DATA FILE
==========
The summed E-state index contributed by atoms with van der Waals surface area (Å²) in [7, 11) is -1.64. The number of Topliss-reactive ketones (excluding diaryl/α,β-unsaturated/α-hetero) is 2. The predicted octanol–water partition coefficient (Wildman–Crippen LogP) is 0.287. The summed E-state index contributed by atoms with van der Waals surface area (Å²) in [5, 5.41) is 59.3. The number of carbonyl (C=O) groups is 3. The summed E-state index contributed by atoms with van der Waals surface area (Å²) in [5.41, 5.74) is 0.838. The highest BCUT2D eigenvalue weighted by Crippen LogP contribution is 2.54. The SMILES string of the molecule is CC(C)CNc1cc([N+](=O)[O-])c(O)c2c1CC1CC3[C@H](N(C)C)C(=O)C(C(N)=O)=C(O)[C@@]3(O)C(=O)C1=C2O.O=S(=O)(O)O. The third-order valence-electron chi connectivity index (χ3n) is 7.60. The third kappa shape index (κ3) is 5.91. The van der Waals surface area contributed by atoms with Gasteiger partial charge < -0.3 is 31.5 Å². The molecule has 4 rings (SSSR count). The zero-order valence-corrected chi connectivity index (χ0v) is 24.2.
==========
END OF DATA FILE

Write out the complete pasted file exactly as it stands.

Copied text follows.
The summed E-state index contributed by atoms with van der Waals surface area (Å²) in [7, 11) is -1.64. The number of Topliss-reactive ketones (excluding diaryl/α,β-unsaturated/α-hetero) is 2. The predicted octanol–water partition coefficient (Wildman–Crippen LogP) is 0.287. The summed E-state index contributed by atoms with van der Waals surface area (Å²) in [5, 5.41) is 59.3. The number of carbonyl (C=O) groups is 3. The summed E-state index contributed by atoms with van der Waals surface area (Å²) in [5.41, 5.74) is 0.838. The highest BCUT2D eigenvalue weighted by Crippen LogP contribution is 2.54. The SMILES string of the molecule is CC(C)CNc1cc([N+](=O)[O-])c(O)c2c1CC1CC3[C@H](N(C)C)C(=O)C(C(N)=O)=C(O)[C@@]3(O)C(=O)C1=C2O.O=S(=O)(O)O. The third-order valence-electron chi connectivity index (χ3n) is 7.60. The third kappa shape index (κ3) is 5.91. The van der Waals surface area contributed by atoms with Gasteiger partial charge < -0.3 is 31.5 Å². The molecule has 4 rings (SSSR count). The zero-order valence-corrected chi connectivity index (χ0v) is 24.2.